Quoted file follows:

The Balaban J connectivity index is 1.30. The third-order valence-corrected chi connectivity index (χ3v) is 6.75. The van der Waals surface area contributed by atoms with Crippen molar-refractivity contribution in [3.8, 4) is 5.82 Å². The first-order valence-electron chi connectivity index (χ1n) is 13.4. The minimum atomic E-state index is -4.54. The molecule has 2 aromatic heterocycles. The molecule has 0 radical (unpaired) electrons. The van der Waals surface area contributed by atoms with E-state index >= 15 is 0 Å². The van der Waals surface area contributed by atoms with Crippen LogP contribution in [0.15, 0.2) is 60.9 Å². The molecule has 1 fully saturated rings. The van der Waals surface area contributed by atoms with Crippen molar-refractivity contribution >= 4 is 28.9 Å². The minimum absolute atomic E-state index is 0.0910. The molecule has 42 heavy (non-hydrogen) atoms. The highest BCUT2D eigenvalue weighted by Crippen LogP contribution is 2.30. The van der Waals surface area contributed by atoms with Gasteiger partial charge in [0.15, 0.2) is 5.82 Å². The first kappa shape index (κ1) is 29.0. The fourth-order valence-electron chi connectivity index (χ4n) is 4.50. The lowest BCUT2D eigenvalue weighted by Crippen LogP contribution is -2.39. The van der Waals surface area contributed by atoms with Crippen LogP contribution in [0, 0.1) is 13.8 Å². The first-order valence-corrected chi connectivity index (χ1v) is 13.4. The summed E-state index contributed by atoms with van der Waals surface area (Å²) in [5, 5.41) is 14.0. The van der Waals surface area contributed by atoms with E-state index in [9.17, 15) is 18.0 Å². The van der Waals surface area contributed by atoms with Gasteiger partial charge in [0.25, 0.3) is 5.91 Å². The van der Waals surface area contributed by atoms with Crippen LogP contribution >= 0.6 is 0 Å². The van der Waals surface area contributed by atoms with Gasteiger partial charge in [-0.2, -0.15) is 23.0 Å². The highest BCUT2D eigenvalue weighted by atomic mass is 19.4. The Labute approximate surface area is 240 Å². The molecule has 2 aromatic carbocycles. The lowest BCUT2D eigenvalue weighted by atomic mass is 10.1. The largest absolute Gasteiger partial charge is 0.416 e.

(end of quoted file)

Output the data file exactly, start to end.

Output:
The Balaban J connectivity index is 1.30. The third-order valence-corrected chi connectivity index (χ3v) is 6.75. The van der Waals surface area contributed by atoms with Crippen molar-refractivity contribution in [3.8, 4) is 5.82 Å². The first-order valence-electron chi connectivity index (χ1n) is 13.4. The minimum atomic E-state index is -4.54. The molecule has 2 aromatic heterocycles. The molecule has 0 radical (unpaired) electrons. The van der Waals surface area contributed by atoms with E-state index >= 15 is 0 Å². The van der Waals surface area contributed by atoms with Crippen LogP contribution in [0.15, 0.2) is 60.9 Å². The molecule has 1 fully saturated rings. The van der Waals surface area contributed by atoms with Crippen molar-refractivity contribution >= 4 is 28.9 Å². The minimum absolute atomic E-state index is 0.0910. The molecule has 42 heavy (non-hydrogen) atoms. The highest BCUT2D eigenvalue weighted by Crippen LogP contribution is 2.30. The van der Waals surface area contributed by atoms with Gasteiger partial charge in [0.15, 0.2) is 5.82 Å². The first kappa shape index (κ1) is 29.0. The fourth-order valence-electron chi connectivity index (χ4n) is 4.50. The lowest BCUT2D eigenvalue weighted by Crippen LogP contribution is -2.39. The van der Waals surface area contributed by atoms with Crippen LogP contribution in [0, 0.1) is 13.8 Å². The first-order valence-corrected chi connectivity index (χ1v) is 13.4. The summed E-state index contributed by atoms with van der Waals surface area (Å²) in [5, 5.41) is 14.0. The van der Waals surface area contributed by atoms with E-state index in [9.17, 15) is 18.0 Å². The van der Waals surface area contributed by atoms with Gasteiger partial charge in [0.25, 0.3) is 5.91 Å². The van der Waals surface area contributed by atoms with Crippen LogP contribution >= 0.6 is 0 Å². The van der Waals surface area contributed by atoms with Gasteiger partial charge in [-0.2, -0.15) is 23.0 Å². The highest BCUT2D eigenvalue weighted by atomic mass is 19.4. The Labute approximate surface area is 240 Å². The molecule has 2 aromatic carbocycles. The lowest BCUT2D eigenvalue weighted by atomic mass is 10.1. The largest absolute Gasteiger partial charge is 0.416 e.